March 20, 1995 | Vintage Insatiable
A teetering tower of chicken parts and deep-fried wonton, sky-high feather dusters of hothouse lettuces. Spikes of fried epazote, thickets of thyme, chive knitting needles that tickle the ceiling. A flying buttress and striped columns of chocolate. The tallest seafood salad in history. Fancy American food – already aggressively muscular – seems to be growing ever taller. I do appreciate a sprightly salad, but must it leap up and tap dance? Do we need a demolition permit to tackle dessert? Am I imagining I hear the ghost of Escoffier groaning? Or was that a giggle? Is this serious? Or fun? Or downright silly? Yes. Yes. And yes.
There are two distinct academies. The Mies van der Rohe of savory skyscrapers, the revered master, is Gotham Bar and Grill’s Alfred Portale. The onetime jewelry designer began reaching for tall as an apprentice in Michel Guérard’s kitchen in verdant southwest France – “We would pick herbs just before lunch. Those greens literally stood up. They were so full of life.” Guérard loved Portale’s feathery pyramids.
Early at Gotham, Portale watched his seafood salad, like Pinocchio’s nose, just grow and grow. Then his smoked salmon on a potato galette began to tick him off. Its toss of greens “kept falling all over.” So he deep-fried a few potato chips to fence them in: “I want to control the look of the plate. The design has to be careful and clear so the crew can reproduce it.” The edible-stockade movement advanced. Soon he was swirling noodles into towering typhoons to elevate his tuna. In his briefcase, Portale has a tape measure, “the same way some people carry a pocket knife.”
Across the waters at the River Café, Charles Palmer, now the owner of Aureole and a partner at Alva, was the dean of his own design school, stacking up, hoisting herbal flags, doing calligraphy in sauces. And his pastry chef, Richard Leach, unleashed, became the Michael Graves of sugar with his neo-Moderne columns, undulating chocolate walls, and pecan-brittle pediments. As a kid, Leach played with an Erector Set and Lincoln Logs – “The whole family was pretty artistic.” He worked the line at the River Café, begging to try pastry. Everyone agrees that Leach, now sharing Symphony Café’s kitchen with chef Neil Murphy, took sugar to unimagined heights. As for his imitators – “It’s a compliment,” Leach says. “If you could copyright food, I’d be rich on royalties.”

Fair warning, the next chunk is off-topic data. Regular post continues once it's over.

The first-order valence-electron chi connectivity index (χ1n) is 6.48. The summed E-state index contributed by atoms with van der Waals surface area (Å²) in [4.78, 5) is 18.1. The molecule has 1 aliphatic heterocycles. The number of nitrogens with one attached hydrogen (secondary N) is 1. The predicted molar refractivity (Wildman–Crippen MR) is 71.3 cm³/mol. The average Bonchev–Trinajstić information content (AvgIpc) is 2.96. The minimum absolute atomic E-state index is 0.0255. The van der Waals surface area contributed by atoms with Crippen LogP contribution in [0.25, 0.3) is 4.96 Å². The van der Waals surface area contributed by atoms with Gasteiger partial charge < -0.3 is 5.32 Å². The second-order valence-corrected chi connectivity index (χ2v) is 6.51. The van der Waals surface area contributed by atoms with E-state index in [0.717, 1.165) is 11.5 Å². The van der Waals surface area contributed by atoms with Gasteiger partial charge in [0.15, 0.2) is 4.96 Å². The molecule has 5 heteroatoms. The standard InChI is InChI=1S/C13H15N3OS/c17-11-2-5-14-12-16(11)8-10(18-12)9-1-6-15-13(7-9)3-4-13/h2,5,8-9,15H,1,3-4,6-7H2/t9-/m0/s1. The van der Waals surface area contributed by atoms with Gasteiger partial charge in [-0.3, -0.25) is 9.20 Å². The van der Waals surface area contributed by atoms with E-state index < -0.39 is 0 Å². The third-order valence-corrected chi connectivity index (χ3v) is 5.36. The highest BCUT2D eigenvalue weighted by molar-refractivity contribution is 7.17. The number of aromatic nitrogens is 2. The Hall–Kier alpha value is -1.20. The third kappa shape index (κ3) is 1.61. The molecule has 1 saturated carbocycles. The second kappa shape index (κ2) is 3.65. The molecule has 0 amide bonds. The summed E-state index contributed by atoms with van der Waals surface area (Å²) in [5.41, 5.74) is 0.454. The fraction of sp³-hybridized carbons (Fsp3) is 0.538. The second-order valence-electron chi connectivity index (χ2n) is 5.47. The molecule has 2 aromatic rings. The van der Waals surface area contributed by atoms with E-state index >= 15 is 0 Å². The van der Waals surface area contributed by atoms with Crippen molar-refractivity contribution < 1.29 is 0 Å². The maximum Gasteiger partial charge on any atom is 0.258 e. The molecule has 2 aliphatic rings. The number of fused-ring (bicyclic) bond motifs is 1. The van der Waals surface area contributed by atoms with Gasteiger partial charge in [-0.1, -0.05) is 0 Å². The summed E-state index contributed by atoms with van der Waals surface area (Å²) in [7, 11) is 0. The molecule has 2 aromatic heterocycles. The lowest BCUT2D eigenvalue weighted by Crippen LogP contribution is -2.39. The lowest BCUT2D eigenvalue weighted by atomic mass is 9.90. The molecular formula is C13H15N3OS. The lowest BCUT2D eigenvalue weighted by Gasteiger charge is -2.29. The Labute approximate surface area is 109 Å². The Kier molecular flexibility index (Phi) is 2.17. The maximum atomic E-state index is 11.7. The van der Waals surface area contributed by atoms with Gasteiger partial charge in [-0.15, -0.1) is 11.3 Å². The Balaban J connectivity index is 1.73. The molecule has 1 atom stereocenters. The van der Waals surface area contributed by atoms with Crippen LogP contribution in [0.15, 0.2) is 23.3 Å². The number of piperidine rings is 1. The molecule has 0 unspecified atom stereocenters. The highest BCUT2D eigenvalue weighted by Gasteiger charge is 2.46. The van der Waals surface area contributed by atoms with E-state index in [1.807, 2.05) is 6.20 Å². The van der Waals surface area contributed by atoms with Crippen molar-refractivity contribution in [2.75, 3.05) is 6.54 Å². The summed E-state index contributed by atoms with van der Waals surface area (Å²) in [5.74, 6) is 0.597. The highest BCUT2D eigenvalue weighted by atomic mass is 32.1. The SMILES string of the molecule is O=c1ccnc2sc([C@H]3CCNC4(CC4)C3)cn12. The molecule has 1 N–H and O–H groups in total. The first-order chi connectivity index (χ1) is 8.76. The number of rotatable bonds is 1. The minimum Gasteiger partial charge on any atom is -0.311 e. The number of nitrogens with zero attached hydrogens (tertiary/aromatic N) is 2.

Most of Alfred’s alumni are stretching. At Monkey Bar, John Schenk’s chicken is a clone of Portale’s admiring borrow from Jonathan Waxman of the defunct Jams. Salad plumes soar, and even a side of crisp fried onions stacks 8½ inches tall to the tip of its rosemary sprig. In the cramped kitchen of Arizona 206, Gotham grad David Walzog stacks pounded pork with portobellos, then tops it with pom-poms of grated carrot and jicama. Gary Robins dispatches elegant rice crackers reaching for the chandelier at Aja.
Portale broods about untalented imitators: “Any young cook with a squeeze bottle and a circle mold is capable of silly food.” Like scaling Mount Everest, cooking tall is high risk. “You have to ask yourself, ‘It is too contrived?’” says Portale. Surveying the work of his gifted pods – David Burke (Park Avenue Café), Don Pintadona (Tribeca Grill), Rick Laakkonen (River Café), Neil Murphy (Symphony Café) – Palmer can be critical. “Height adds a dimension; it makes food more fun,” says Palmer. “But some of the guys have gone too far. I’d like to see less theater and more perfection.”
Ah, but what an adventure. Whether the red snapper will topple en route to the table sends a frisson of danger through the room – not a substitute for, say, sex with a stranger, but every little ecstasy counts. Take up the challenge: See how many squiggles of shrimp and squid you can remove without toppling the leaning Pisa of seafood. Or delicately deconstruct the tower of venison. Or bring back the feel of your toddler high-chair days – smash it to pieces with a blow of the fork. Long live Howard Roark.